Is a Picasso hanging in the woods without a viewer still a Picasso? Paul Weil doesn’t think so. The 27-year-old District artist, part-time art impresario, and lead singer of alt-funk outfit Sampson insists that “Art that’s not seen doesn’t exist.”

Hoping to avert existential crises over unseen potential masterpieces, Weil and five friends established Masters of Art—a loose confederation of artists exhibiting their own work. Since July, the six Masters (friends who met as University of Maryland undergrads and at the local design firm Toolbox) have hosted four art parties in Weil’s two-room studio just south of Dupont Circle.

The Masters aren’t typical artsy do-gooders earnestly peddling their work. Their most recent show, called “Never Stop Caring,” was organized around a photo shoot of the members performing a mock neighborhood clean-up, complete with a faux benefit concert held several weeks earlier that featured a performance by the Masters of Art band under a banner declaring—with Repo Man-style genericism—”Benefit Concert.” Suspended over the fireplace at the Masters’ show last Friday night was a gigantic check from the benefit for $250,000, endorsed by the Masters and made payable to “The Less Fortunate.”

All the Masters created pieces—some more or less serious—expressly for the show. Web designer Tim Pugh fashioned an installation incorporating slides of the Masters’ community service photos: Master Jason Faust with a self-satisfied smile, zestfully wielding a garbage can; Master Erick Jackson eagerly sweeping the sidewalk. Above the installation, Pugh’s painting Helper Monkey—featuring the familiar “handicapped” symbol with a stylized monkey in its lap—smiled down benevolently. Master Amanda Kleinman, who baked M-shaped sugar cookies for the party, contributed four paper collages featuring cartoonish figures with captions such as “We am helper peoples, and we give love if you move and poo falls on you.”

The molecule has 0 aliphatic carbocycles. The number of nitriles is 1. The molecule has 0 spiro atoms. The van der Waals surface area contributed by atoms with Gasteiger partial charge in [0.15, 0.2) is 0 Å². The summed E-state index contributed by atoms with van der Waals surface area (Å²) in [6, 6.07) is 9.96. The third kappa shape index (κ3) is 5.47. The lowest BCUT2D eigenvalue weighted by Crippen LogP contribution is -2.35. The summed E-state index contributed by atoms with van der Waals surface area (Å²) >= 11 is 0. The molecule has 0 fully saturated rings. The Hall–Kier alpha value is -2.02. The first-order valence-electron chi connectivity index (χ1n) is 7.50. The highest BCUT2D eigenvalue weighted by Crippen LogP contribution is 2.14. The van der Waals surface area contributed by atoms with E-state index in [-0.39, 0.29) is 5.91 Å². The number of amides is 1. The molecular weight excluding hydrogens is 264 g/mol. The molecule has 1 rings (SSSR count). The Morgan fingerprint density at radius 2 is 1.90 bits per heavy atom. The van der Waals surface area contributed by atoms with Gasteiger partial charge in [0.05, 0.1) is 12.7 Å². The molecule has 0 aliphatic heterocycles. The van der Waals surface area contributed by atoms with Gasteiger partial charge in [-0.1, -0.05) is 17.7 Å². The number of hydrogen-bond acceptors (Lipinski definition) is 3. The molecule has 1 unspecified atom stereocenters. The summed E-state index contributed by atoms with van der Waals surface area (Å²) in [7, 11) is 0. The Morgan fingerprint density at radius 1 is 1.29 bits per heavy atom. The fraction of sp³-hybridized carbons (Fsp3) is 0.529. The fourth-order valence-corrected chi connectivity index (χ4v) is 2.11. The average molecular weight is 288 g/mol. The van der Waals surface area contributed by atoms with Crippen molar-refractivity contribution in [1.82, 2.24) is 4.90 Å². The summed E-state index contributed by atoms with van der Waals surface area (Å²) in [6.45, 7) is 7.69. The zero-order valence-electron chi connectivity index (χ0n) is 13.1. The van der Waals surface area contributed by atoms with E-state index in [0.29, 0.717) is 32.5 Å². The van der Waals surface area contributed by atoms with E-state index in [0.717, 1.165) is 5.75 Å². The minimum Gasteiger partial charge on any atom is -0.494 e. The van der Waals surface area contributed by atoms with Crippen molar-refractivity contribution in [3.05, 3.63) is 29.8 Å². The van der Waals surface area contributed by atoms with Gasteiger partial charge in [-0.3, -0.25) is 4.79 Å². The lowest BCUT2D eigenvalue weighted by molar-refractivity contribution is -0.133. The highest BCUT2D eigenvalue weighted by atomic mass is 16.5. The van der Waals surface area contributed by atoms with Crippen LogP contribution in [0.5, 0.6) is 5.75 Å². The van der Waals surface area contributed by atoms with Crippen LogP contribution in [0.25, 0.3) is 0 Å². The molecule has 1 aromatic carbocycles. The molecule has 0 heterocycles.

The group was still awaiting the work of the show’s guest artist, Brian Liu, when folks began trickling in. “He just called to say he’s on his way,” explained Pugh. “He’s bringing some photos he took today.”

“This is very last-minute,” Faust added.

“We’re a well-oiled machine,” Weil said proudly, reveling in the evening’s impromptu tone. “And we wear [our] process on our sleeve.”—Jessica Dawson